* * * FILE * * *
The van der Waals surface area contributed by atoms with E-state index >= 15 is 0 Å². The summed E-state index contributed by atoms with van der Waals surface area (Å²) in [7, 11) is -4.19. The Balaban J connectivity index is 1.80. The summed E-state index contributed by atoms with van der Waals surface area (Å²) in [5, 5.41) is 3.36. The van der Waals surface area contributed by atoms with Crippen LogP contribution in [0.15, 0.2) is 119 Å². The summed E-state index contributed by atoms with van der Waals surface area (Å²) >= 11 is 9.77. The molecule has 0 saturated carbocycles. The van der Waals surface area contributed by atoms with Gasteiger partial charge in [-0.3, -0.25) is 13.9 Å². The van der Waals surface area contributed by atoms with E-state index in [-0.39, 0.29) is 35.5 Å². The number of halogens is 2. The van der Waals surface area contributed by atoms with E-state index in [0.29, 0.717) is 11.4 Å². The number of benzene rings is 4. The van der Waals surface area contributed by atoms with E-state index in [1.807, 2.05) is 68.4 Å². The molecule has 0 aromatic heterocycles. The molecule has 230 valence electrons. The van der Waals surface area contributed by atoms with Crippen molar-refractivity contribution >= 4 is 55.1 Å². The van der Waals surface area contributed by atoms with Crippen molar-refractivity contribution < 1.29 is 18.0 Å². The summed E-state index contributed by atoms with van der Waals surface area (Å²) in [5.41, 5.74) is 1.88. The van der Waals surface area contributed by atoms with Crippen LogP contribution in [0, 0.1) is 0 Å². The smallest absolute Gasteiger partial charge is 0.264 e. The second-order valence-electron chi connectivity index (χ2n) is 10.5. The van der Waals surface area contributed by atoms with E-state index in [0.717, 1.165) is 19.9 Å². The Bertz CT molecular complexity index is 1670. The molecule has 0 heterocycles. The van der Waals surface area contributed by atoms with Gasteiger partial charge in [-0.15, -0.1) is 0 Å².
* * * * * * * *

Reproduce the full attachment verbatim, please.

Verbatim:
The van der Waals surface area contributed by atoms with E-state index >= 15 is 0 Å². The summed E-state index contributed by atoms with van der Waals surface area (Å²) in [7, 11) is -4.19. The Balaban J connectivity index is 1.80. The summed E-state index contributed by atoms with van der Waals surface area (Å²) in [5, 5.41) is 3.36. The van der Waals surface area contributed by atoms with Crippen LogP contribution in [0.15, 0.2) is 119 Å². The summed E-state index contributed by atoms with van der Waals surface area (Å²) >= 11 is 9.77. The molecule has 0 saturated carbocycles. The van der Waals surface area contributed by atoms with Gasteiger partial charge in [-0.3, -0.25) is 13.9 Å². The van der Waals surface area contributed by atoms with E-state index in [-0.39, 0.29) is 35.5 Å². The number of halogens is 2. The van der Waals surface area contributed by atoms with E-state index in [0.29, 0.717) is 11.4 Å². The number of benzene rings is 4. The van der Waals surface area contributed by atoms with E-state index in [1.807, 2.05) is 68.4 Å². The molecule has 0 aromatic heterocycles. The molecule has 230 valence electrons. The van der Waals surface area contributed by atoms with Crippen molar-refractivity contribution >= 4 is 55.1 Å². The van der Waals surface area contributed by atoms with Crippen molar-refractivity contribution < 1.29 is 18.0 Å². The summed E-state index contributed by atoms with van der Waals surface area (Å²) in [5.41, 5.74) is 1.88. The van der Waals surface area contributed by atoms with Crippen LogP contribution in [0, 0.1) is 0 Å². The smallest absolute Gasteiger partial charge is 0.264 e. The second-order valence-electron chi connectivity index (χ2n) is 10.5. The van der Waals surface area contributed by atoms with E-state index in [0.717, 1.165) is 19.9 Å². The Bertz CT molecular complexity index is 1670. The molecule has 0 heterocycles. The van der Waals surface area contributed by atoms with Gasteiger partial charge in [-0.15, -0.1) is 0 Å².